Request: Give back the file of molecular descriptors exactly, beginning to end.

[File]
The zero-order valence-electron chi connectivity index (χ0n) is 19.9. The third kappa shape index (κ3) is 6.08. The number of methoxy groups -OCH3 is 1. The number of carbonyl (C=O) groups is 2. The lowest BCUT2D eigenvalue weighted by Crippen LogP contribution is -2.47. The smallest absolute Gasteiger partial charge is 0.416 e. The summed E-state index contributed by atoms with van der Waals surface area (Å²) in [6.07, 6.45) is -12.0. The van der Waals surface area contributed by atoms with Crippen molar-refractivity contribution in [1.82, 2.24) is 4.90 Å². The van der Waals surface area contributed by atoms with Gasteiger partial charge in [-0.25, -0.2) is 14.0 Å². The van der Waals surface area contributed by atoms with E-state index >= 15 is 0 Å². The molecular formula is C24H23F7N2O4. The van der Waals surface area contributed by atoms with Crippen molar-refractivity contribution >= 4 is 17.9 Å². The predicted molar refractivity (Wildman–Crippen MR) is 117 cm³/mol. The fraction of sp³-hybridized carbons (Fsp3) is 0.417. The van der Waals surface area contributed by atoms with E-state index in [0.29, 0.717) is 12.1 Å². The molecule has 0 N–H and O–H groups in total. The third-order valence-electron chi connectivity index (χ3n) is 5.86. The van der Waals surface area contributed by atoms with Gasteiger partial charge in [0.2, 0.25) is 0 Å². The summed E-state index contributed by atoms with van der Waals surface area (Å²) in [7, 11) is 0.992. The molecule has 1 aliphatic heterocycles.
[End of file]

The zero-order valence-electron chi connectivity index (χ0n) is 19.9. The third kappa shape index (κ3) is 6.08. The number of methoxy groups -OCH3 is 1. The number of carbonyl (C=O) groups is 2. The lowest BCUT2D eigenvalue weighted by Crippen LogP contribution is -2.47. The smallest absolute Gasteiger partial charge is 0.416 e. The summed E-state index contributed by atoms with van der Waals surface area (Å²) in [6.07, 6.45) is -12.0. The van der Waals surface area contributed by atoms with Crippen molar-refractivity contribution in [1.82, 2.24) is 4.90 Å². The van der Waals surface area contributed by atoms with Gasteiger partial charge in [-0.25, -0.2) is 14.0 Å². The van der Waals surface area contributed by atoms with E-state index >= 15 is 0 Å². The molecular formula is C24H23F7N2O4. The van der Waals surface area contributed by atoms with Crippen molar-refractivity contribution >= 4 is 17.9 Å². The predicted molar refractivity (Wildman–Crippen MR) is 117 cm³/mol. The fraction of sp³-hybridized carbons (Fsp3) is 0.417. The van der Waals surface area contributed by atoms with E-state index in [0.29, 0.717) is 12.1 Å². The molecule has 0 N–H and O–H groups in total. The third-order valence-electron chi connectivity index (χ3n) is 5.86. The van der Waals surface area contributed by atoms with Gasteiger partial charge in [0.2, 0.25) is 0 Å². The summed E-state index contributed by atoms with van der Waals surface area (Å²) in [7, 11) is 0.992. The molecule has 1 aliphatic heterocycles.